Lately I’ve been thinking a lot about water. It’s been the rainy season here in Nairobi, which means I’ve been getting drenched on a regular basis. I made the very unfortunate mistake of leaving my rain jacket hanging up in my parent’s house in the US, and while it has been mailed to me I haven’t yet received it. So for the first couple weeks of the rainy season I did as best I could with my wind-breaker jacket which is at best lightly water resistant. But it soon gives up resisting and I’m utterly soaked in minutes. The rainy season means that for most days, it is fairly nice and even sunny for most of the day, and then about five pm, right when I’m leaving the office, it pours. And I mean pours – some of the hardest rain I’ve ever seen. At times it doesn’t even feel so much like it’s raining as that there’s water filling all the space around me.
I did buy some more effective rain gear, a rubber jacket and trousers, which is much better. But there’s another way water has been affecting my life…by not being there. In my taps that is. I arrive home dripping wet, remove all my wet clothes and change into dry ones, only to find that there’s no running water in my apartment. I went six straight days without any running water…which became a bit of a problem. I had been told my neighborhood doesn’t have a problem with water, so I wasn’t prepared to store a lot of water, and didn’t even have a jerrycan or anything. After a few days I went searching for how to buy water, was told to buy some old cooking oil containers, then a girl offered to clean them for me and show me where to find water, after which she proceed to go straight to my door…meaning probably just about everyone in my neighborhood knows exactly where I live.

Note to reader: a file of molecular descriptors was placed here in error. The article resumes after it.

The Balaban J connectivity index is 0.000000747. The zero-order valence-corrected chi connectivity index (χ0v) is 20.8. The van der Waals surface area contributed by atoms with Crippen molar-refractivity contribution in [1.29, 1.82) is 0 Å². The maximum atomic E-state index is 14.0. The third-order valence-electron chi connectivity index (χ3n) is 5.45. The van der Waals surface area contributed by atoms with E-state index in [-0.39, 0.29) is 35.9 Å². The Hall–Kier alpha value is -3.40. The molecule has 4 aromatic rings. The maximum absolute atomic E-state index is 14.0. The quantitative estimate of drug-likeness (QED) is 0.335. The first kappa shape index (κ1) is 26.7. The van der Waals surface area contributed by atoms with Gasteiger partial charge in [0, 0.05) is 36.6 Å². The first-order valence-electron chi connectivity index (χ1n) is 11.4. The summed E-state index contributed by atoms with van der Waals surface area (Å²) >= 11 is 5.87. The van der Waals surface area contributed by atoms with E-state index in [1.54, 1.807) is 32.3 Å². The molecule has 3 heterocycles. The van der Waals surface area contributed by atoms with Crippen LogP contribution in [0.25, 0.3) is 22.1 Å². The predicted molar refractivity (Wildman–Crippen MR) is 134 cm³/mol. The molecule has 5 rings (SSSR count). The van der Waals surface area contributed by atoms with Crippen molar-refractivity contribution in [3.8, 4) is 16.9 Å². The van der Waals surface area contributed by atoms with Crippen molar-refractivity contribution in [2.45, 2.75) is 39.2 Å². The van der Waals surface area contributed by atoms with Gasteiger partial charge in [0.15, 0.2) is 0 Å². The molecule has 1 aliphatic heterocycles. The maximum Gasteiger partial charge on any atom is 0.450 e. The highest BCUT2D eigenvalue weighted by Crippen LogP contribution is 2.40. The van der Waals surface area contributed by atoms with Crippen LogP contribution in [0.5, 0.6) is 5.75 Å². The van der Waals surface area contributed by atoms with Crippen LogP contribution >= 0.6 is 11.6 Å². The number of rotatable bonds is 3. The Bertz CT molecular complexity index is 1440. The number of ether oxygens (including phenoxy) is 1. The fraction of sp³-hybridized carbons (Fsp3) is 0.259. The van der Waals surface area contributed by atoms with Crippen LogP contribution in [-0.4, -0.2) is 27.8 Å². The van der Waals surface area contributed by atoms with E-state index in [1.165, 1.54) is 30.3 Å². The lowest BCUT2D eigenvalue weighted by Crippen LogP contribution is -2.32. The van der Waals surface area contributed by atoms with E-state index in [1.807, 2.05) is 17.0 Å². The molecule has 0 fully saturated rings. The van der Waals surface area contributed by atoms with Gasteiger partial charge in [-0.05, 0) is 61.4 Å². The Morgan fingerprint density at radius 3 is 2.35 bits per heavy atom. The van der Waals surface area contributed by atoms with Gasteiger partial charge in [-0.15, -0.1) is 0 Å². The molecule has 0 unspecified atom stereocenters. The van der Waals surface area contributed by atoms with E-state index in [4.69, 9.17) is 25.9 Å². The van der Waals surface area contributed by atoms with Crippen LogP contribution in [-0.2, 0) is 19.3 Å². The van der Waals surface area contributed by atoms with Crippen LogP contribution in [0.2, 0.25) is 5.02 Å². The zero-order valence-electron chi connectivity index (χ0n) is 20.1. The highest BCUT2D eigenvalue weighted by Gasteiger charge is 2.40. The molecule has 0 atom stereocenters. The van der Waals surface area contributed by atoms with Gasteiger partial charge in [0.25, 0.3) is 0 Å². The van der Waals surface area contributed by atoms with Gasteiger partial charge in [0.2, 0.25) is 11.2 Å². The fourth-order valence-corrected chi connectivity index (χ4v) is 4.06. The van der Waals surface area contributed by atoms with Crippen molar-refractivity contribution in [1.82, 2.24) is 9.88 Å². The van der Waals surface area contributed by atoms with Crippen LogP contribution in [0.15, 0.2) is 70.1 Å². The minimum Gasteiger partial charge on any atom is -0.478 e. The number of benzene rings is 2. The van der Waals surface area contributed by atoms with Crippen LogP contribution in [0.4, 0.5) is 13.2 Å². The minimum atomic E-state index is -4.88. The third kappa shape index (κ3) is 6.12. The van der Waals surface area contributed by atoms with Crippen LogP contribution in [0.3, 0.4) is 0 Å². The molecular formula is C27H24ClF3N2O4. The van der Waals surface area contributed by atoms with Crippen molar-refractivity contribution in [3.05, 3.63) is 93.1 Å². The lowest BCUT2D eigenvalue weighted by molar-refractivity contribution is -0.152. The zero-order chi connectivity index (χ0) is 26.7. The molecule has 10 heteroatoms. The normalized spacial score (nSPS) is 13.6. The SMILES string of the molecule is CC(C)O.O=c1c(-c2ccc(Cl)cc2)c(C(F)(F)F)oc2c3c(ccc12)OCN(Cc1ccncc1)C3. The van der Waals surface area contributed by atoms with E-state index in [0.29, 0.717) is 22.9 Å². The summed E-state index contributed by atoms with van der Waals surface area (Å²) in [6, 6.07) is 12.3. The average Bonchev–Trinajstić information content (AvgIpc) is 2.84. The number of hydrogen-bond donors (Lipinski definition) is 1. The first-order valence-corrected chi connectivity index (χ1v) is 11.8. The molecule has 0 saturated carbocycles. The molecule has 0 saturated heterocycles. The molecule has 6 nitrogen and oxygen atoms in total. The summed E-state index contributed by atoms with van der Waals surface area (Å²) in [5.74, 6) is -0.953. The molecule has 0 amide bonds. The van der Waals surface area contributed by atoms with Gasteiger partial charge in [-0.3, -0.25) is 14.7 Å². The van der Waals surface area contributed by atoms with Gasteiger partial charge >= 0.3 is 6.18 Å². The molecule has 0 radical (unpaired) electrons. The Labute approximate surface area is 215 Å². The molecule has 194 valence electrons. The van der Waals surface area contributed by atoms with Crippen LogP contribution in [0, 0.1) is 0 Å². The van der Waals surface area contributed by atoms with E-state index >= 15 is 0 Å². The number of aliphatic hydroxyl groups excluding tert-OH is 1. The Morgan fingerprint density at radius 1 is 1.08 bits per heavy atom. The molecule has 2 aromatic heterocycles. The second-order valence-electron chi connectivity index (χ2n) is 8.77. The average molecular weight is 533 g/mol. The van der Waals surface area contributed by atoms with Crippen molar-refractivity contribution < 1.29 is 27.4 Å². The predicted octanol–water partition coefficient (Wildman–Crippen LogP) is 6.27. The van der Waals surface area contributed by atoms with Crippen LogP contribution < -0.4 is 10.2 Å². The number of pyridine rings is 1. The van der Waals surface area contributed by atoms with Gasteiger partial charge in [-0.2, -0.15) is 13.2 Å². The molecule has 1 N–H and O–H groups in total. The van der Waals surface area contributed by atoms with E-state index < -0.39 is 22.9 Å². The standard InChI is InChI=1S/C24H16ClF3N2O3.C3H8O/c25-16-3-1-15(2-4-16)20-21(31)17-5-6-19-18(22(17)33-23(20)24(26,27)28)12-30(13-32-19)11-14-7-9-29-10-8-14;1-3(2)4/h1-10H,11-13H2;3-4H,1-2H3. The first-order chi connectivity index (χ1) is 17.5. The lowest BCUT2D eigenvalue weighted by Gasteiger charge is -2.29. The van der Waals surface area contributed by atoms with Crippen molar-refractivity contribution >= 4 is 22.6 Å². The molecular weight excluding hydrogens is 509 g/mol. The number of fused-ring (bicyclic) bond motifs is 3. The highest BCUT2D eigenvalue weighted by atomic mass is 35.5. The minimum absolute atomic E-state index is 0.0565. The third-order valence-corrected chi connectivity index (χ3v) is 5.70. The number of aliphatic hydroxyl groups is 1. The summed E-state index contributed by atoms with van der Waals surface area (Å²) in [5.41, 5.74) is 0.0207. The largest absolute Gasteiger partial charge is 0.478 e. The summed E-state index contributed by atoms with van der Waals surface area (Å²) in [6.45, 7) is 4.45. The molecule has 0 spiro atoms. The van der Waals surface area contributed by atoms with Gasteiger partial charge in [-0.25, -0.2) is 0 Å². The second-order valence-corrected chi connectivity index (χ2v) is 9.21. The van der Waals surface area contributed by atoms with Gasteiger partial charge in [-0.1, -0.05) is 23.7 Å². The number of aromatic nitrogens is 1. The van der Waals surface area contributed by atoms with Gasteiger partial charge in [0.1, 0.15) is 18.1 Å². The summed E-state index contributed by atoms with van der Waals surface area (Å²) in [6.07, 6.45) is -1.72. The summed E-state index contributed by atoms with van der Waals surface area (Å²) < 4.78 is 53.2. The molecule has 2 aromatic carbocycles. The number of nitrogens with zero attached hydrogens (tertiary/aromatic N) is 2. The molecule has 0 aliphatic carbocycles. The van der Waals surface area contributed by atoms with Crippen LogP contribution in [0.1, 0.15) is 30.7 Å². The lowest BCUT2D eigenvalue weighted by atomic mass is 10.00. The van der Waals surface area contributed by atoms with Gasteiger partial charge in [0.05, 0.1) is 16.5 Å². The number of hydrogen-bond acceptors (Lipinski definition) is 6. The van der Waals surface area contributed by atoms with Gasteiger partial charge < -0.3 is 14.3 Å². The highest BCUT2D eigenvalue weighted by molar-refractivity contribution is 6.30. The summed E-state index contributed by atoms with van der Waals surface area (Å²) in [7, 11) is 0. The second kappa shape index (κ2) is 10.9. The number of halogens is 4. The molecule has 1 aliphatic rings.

It was an odd feeling to be carrying water from down the road to my apartment. I felt like a village woman…fetching water for washing, boiling to drink, so on. And it reinforced how central water is to life…it is terribly inconvenient not to have water. Washing dirty dishes really takes a lot of water! I would so much rather have the power go out than have the water run out. I knew that most people in the world didn’t have constant access to running water…but it’s a bit different when that now includes yourself. And most people don’t ever have access to running water, or clean water, which is a considerable worse problem.
I think back to what Jesus said to the woman drawing water…and He is the ‘living’ water. Now water is certainly necessary for life…but it is not alive. Try to imagine your water coming alive…I imagine that is a rather disconcerting notion. But Jesus said he was the ‘living’ water…and clarified that “everyone who drinks of this water will be thirsty again, but whoever drinks of the water that I will give him will never be thirsty forever. The water that I will give him will become in him a spring of water welling up to eternal life.” (John 4:13-14 ESV).
If you carry all of your water from a long distance…imagine not only never being thirsty again…but having a your own personal (portable) internal eternal life wellspring!! That sounds pretty great. All your water problems solved forever. And that’s what Jesus offers.
Several times in the Bible rather inanimate things are referred to as being alive. I think of Peter referring to us as living stones…which is about as non-alive as I can imagine (1 Peter 2:4-5). Jesus also said he was the living bread (John 6:51). We know that God is the God of the living, not of the dead, and the central hope we have as Christians is encapsulated in the resurrection – that death itself has been defeated and we have been giving the gift of life which cannot be destroyed or taken away. My life here is somewhat tenuous…one swerve on my motorbike and I could be gone…but I’m glad that a life awaits in which carrying water won’t be necessary for anyone…because we’ll all have portable internal springs of eternal life water.